"Whitehead was honoured on Wednesday at the New York Democracy Forum dinner, organized by the Foreign Policy Association and the National Endowment for Democracy." His speech was eloquent and gracious but the sting came in the tail. After lamenting the loss of respect for the US in the rest of the world in the first Bush term, Whitehead said he admired the president's inaugural speech promoting democracy and combating tyranny. He then turned to the nomination of John Bolton, the hard-boiled rightwinger, for US ambassador to the United Nations. Bolton, declared Whitehead, was not the right person for the job."
Big casino budget politics:
The Washington Post's hard-charging Shailagh Murray details the transportation bill the House passed yesterday, Noting that many lawmakers wanted a bigger bill than the $284 million measure, and the White House veto threat unless a provision allowing Congress to reconsider state funds before 2009, when it expires. LINK
More from the Los Angeles Times' Richard Simon. LINK
On the House-passed transportation bill yesterday, Notes the Wall Street Journal's Sarah Leuck: "The House bill still contains a provision that drew a White House veto threat: a clause that would allow Congress to reopen the bill. The provision could open the way for lawmakers to insert more special projects, and would require Congress to revisit the issue of how federal Highway Trust Fund dollars are distributed between states or risk delaying fiscal 2006 highway funding until after the construction season begins."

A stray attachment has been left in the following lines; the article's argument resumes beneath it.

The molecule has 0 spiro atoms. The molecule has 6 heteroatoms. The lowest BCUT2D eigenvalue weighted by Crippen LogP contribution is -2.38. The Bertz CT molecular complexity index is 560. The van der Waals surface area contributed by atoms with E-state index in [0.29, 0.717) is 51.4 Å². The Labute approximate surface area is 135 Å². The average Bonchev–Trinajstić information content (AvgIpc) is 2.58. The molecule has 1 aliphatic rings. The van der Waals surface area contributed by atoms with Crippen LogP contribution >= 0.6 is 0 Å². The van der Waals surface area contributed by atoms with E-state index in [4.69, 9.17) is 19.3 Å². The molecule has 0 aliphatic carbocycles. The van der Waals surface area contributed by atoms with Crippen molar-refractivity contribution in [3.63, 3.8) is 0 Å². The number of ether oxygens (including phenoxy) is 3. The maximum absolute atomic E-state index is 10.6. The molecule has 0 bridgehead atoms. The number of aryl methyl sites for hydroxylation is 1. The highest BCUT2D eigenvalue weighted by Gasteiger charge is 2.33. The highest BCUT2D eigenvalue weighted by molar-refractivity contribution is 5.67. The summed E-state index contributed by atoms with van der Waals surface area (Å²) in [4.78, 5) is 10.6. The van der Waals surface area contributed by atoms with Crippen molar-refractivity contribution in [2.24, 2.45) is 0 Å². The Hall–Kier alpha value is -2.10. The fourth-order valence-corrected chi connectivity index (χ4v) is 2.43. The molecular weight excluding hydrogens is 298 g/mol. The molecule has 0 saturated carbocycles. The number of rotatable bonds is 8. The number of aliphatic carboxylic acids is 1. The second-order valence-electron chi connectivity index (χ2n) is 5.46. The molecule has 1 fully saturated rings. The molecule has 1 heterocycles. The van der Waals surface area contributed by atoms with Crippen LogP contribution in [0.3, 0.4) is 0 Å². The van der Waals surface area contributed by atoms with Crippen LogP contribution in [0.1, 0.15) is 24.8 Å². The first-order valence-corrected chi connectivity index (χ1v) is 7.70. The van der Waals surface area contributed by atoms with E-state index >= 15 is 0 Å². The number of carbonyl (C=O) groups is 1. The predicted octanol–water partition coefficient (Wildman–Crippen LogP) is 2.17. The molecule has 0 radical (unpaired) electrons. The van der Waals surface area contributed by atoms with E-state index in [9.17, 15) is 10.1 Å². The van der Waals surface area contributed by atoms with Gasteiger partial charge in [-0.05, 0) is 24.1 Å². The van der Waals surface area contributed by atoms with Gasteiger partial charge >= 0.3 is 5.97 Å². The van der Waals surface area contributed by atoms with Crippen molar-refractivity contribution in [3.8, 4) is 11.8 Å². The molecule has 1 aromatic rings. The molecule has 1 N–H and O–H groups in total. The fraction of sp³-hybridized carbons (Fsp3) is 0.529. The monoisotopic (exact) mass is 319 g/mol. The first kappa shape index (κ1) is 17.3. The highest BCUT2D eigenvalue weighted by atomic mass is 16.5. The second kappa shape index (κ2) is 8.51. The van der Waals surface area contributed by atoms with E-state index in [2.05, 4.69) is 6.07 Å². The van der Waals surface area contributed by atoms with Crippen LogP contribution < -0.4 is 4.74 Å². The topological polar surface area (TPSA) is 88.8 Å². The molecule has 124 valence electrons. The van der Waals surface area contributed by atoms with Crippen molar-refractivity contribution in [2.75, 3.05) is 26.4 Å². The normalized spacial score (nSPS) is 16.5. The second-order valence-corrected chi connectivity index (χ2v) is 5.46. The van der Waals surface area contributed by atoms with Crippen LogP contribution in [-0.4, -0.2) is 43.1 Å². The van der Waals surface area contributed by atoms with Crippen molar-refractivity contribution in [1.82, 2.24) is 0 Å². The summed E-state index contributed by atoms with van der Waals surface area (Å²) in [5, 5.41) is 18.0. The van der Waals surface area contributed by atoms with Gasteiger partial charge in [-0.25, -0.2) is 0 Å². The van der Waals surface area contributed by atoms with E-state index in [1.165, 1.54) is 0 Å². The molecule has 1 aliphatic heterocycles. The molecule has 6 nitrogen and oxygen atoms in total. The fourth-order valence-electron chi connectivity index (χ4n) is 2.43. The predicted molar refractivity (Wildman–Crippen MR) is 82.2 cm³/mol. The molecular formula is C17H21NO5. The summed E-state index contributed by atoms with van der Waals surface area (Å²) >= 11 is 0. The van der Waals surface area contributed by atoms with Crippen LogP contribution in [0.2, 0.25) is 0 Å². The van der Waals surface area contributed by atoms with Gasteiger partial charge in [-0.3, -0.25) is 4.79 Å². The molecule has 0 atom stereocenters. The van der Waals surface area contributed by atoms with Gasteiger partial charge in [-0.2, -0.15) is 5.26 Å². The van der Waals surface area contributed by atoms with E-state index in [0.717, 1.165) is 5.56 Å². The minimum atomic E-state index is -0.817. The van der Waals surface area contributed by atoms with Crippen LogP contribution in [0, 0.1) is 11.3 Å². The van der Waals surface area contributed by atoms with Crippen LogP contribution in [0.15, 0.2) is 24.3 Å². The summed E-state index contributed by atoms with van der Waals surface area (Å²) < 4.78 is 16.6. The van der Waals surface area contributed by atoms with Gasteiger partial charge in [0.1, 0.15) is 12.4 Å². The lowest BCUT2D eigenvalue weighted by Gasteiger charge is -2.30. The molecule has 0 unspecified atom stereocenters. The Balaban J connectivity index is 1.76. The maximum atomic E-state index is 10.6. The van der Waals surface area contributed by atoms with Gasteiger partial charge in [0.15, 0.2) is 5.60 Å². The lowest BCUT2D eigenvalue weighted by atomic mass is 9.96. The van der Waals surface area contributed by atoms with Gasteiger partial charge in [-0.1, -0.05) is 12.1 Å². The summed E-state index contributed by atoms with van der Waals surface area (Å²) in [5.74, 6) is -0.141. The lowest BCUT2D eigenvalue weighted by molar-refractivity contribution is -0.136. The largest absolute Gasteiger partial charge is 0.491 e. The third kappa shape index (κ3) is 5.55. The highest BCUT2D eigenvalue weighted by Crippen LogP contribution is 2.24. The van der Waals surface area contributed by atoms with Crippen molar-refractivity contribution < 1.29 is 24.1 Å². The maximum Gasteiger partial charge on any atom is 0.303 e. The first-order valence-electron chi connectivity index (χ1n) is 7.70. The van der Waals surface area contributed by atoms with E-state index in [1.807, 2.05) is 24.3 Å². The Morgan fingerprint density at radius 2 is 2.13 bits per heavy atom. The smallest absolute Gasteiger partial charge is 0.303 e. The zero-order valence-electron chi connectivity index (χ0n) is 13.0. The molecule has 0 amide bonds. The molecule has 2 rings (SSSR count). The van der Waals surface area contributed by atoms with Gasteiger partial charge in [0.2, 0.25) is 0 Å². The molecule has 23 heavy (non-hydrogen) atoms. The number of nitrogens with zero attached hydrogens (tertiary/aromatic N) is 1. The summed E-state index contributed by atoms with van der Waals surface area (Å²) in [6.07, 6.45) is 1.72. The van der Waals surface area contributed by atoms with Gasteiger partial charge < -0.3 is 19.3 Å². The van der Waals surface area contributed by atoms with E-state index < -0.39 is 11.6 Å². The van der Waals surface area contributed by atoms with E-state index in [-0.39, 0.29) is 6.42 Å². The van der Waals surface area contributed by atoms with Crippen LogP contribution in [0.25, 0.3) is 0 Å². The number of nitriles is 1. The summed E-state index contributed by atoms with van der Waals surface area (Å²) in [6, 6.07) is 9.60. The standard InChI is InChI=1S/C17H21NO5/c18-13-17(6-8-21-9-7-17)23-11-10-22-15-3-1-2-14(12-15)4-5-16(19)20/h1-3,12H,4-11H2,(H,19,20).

The vote on this was 417 to 9, so we guess the ranks of hard-core budget-cutters in the Congress is less than a baker's dozen . . . what, with the 4128 earmarks and all. Rep. Flake, call your office. LINK
We don't quite understand how the veto threat will play out.
And on the Senate side, reports Joel Havemann of the Los Angeles Times, a $2.6 billion budget that preserves tax cuts and puts the deficit at $362 billion made it thought the Budget Committee. Meanwhile, fiscal conservatives in the House are squeaky-wheeling it, demanding a new procedure to keep spending bills from busting the budget. LINK
The New York Times' Stolberg and Kirkpatrick on GOP Senators divided over Medicaid cuts, and the passage of Sen. Corzine's non-binding amendment that expresses the desire to not increase a state's Medicaid burden. LINK